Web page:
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About
Stu Savory Handsome
Eunoia, who is a grumpy, overeducated, facetious, multilingual ex-pat Scot, blatantly opinionated, old (1944-vintage), amateur cryptologist, computer consultant, atheist, flying instructor, bulldog-lover, Beetle-driver, textbook-writer, long-distance biker, geocacher and blogger living in the foothills south of the northern German plains. Not too shy to reveal his true name or even whereabouts, he blogs his opinions, and humour and rants irregularly. Stubbornly he clings to his beliefs, e.g. that Faith does not give answers, it only prevents you doing any goddamn questioning. You are as atheist as he is. When you understand why you don't believe in all the other gods, you will know why he does not believe in yours :-) Oh, and he also has a neat English Bulldog bitch 'Frieda'.

And her big son 'Kosmo'.

Click to see a scrollable panorama of our village.


Geocaching Stats


Some of my bikes


My Crypto Pages


My Maths Pages

Nota bene : Cuius rei demonstrationem mirabelem sane detexi hanc marginis exiguitas non caparet.



Thursday, June 30, 2011

Turning and turning in the widening gyre :-(

Turning and turning in the widening gyre
The falcon cannot hear the falconer;
Things fall apart; the centre cannot hold;
Mere anarchy is loosed upon the world,
The blood-dimmed tide is loosed, and everywhere
The ceremony of innocence is drowned;
The best lack all conviction, while the worst
Are full of ... passionate intensity.

Surely some revelation is at hand;
Surely the Second Coming is at hand.
The Second Coming! Hardly are those words out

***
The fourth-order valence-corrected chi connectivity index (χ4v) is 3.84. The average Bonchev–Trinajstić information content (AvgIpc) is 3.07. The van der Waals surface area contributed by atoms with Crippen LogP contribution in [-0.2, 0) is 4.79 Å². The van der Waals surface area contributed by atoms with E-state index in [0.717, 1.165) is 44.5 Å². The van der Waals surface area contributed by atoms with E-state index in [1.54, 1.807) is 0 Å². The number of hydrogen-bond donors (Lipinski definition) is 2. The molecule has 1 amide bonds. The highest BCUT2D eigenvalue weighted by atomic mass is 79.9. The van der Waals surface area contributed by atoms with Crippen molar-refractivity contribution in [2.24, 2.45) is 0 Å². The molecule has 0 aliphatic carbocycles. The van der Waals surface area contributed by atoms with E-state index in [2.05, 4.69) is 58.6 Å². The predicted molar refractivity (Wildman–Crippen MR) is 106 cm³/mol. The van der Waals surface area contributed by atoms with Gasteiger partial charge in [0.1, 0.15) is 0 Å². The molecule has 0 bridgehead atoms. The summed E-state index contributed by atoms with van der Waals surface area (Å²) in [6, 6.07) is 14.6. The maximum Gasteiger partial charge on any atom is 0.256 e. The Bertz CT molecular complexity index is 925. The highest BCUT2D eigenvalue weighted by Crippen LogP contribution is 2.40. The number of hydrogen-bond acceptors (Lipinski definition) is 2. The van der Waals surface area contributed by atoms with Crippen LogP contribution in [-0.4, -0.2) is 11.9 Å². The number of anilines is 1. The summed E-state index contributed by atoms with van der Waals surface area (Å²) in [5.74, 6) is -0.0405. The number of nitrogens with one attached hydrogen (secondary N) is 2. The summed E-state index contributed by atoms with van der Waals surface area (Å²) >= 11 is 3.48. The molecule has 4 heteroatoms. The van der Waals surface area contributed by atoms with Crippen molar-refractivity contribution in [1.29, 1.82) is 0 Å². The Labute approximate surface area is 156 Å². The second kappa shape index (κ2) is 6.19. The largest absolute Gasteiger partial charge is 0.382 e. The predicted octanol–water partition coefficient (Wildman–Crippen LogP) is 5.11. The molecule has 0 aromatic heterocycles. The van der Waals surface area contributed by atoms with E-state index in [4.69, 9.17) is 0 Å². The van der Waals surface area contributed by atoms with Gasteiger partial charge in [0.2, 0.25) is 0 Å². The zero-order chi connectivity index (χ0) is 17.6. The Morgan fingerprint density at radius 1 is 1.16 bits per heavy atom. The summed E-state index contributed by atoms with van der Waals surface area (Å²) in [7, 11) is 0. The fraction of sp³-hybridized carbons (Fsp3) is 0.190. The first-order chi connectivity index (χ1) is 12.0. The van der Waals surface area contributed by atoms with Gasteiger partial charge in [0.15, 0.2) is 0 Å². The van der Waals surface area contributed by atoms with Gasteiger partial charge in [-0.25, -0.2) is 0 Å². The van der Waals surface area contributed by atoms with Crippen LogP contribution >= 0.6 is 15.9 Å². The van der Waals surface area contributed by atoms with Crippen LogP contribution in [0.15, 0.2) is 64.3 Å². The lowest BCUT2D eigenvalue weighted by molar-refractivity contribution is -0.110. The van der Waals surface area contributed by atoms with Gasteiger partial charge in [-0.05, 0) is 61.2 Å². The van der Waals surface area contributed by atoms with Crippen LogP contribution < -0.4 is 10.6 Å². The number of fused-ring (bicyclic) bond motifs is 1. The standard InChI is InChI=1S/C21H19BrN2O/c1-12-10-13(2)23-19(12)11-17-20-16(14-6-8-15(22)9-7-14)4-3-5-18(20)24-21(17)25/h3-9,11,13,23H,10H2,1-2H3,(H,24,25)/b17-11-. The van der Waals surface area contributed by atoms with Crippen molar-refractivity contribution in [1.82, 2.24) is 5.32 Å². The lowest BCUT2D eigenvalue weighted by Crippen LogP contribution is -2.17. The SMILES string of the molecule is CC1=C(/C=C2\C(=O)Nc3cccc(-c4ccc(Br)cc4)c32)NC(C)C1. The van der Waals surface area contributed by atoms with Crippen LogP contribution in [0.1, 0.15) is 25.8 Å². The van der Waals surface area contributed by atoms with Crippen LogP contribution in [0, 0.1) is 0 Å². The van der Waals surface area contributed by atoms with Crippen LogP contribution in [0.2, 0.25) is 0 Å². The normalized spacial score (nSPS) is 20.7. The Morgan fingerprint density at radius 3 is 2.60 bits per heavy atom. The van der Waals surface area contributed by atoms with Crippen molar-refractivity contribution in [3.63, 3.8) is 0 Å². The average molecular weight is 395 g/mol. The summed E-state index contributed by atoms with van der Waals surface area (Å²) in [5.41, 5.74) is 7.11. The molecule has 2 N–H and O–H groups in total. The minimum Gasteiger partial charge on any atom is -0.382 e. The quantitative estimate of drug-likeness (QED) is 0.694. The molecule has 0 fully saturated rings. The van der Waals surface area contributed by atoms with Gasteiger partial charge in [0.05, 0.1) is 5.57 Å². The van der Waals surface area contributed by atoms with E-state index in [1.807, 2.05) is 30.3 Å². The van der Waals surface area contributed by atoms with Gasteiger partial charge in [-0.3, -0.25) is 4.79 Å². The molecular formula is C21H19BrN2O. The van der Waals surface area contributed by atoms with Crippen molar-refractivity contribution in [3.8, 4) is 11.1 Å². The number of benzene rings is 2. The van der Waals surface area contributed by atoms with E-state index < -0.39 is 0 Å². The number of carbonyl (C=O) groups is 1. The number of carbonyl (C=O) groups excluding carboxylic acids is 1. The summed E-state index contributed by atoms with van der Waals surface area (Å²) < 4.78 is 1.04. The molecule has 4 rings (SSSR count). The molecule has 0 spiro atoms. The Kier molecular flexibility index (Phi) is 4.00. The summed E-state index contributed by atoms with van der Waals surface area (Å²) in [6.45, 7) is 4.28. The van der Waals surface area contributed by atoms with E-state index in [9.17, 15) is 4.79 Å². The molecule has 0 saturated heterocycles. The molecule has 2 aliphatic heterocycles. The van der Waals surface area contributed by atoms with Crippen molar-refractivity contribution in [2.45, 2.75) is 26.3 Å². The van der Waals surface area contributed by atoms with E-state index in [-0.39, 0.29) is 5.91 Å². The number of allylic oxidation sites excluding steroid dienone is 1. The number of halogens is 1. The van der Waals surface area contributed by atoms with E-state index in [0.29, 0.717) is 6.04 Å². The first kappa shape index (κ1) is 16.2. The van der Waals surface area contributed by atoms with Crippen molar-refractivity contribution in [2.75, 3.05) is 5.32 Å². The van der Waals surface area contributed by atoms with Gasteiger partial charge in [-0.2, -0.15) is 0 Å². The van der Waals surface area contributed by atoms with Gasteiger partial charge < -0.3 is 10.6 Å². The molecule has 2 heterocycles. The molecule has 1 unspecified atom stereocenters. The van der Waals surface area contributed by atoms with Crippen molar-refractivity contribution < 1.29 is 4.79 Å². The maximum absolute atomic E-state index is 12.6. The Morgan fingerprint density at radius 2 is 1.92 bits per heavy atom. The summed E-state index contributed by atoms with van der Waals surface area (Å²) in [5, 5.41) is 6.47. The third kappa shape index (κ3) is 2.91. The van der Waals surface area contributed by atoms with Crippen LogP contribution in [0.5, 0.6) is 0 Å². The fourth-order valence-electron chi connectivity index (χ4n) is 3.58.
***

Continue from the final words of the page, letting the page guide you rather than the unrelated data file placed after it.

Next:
When a vast image out of Spiritus Mundi
Troubles my sight: somewhere in sands of the desert
A shape with lion body and the head of a man,
A gaze blank and pitiless as the sun,
Is moving its slow thighs, while all about it
Reel shadows of the indignant desert birds.
The darkness drops again; but now I know
That twenty centuries of stony sleep
Were vexed to nightmare by a rocking cradle,
And what rough Beast, its hour come round at last,
Slouches towards Bethlehem to be born?

                                    W.B.Yeats : The Second Coming

Comments (2) :
Charles pointed out that I "could have got all the letters of Her first name from line 3", so why did I choose to spread them out over several lines at random? I couldn't believe She could get everything lined up in time for 2012 ;-)
Jihad Punk wrote inter alia "...but I'd prefer a blow job from Her to a blow job from the traditional looking Satan!..." , Ah, but She doesn't blow, She sucks!


Saturday, June 25, 2011

Google = Urdu ?

It has just occurredu to me that the Urdu word for 'Urdu' is to Anglo-Saxon eyes rather like the letters of the word 'Gugl' if read from left to right instead of right to left as Urdu is usually read. Just my pareidolia?

I wonder what the Urdu word for 'Google' is? Perhaps it looks like 'Urdu' ? ;-)

I would go google for it, but the language options on Google's translation service do not include Urdu. So instead, I will ask at my local Pakistani barber shop - you know - while I'm getting a Tariq-Amin-style Urdu ;-)

Comments (1) :
Anim (PK) replied "I wanted a pun IN Urdu, not ON Urdu". Beyond me!


Wednesday, June 22, 2011

Geology Quiz

N o geologist I, but I do pick up interesting rocks to collect when I see them. And here are six interesting rocks I brought home when geocaching at the quarry in nearby Bleiwäsche (N 51° 28.063 E 008° 41.844).

So this blog quiz is for Dana Hunter and her geologist friends and my geologist/teacher friend Lothar all of whom should find it an easy quiz. And y'all.

The challenge? Identify these 6 rocks and their 'impurities'. Mouseover for tips. Explanations for us geology-dummies are welcome per email.

Comments (4) :